To my surprise, I discovered that Southern France is just like Australia, or at least just like the parts of Australia I love best: hot blue skies, dusty red earth, dry yellow fields and trees and plants that fulfil exactly the same functions as the eucalyptus-scented flora of Australia, though their scents are different. The coast has village after village exactly like the trendy beachside suburbs in large Australian cities, the cafÈs, parking slots and houses exact parallels, though Riviera beaches are skinny and mean compared even to Melbourne’s city beaches, and noone would dream of going to Melbourne for its beaches. Inland Provence has ancient villages piled high against hillsides, but the interiors, the gardens and the cuisine are modern Australian: terracotta tiles, space, herbs, relaxed meals and delicious food.
At SÈgriËs a friend from Queensland was surprised that I found Provence so similar to Australia. She’s used to a tropical Australia, while my Australia is drier and, of course, the stuff of dreams of home more than everyday routine. When my sister arrived (born an expat as I was) she echoed my words without having heard them: It’s amazing! It’s just like Australia!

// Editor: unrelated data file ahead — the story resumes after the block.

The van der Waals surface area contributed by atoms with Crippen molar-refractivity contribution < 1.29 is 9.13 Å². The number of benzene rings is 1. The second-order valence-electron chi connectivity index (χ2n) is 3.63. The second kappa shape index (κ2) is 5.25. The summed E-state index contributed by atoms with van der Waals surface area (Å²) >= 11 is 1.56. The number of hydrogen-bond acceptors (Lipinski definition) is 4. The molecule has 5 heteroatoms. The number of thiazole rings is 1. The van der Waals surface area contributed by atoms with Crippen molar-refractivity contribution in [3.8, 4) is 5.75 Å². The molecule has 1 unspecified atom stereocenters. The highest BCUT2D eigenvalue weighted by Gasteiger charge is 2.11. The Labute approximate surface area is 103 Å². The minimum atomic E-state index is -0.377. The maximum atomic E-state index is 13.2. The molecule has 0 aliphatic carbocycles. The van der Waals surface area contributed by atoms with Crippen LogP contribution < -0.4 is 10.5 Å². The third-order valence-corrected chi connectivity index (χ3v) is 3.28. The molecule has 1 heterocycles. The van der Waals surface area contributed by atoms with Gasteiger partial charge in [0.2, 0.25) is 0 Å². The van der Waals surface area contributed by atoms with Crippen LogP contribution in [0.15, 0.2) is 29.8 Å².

There are differences, of course. There are fields of lavender, Roman ruins and tiny villages every few kilometres. There is incredible rudeness as well as genuine friendliness and charm. Quite often waiters will roll their eyes at your impertinence in existing, especially if you don’t completely understand the menu. But if you speak French and ask questions that the person you’re talking to can easily answer (Is it “une glace” or “un glace”?) they’re almost certain to be friendly rather than rude. There are no Swedish tourists. In fact, though the CÙte d’Azur is obviously tourist-infested, almost all the tourists from from other parts of France and you can spend days at the beach and in restaurants without hearing any language but French.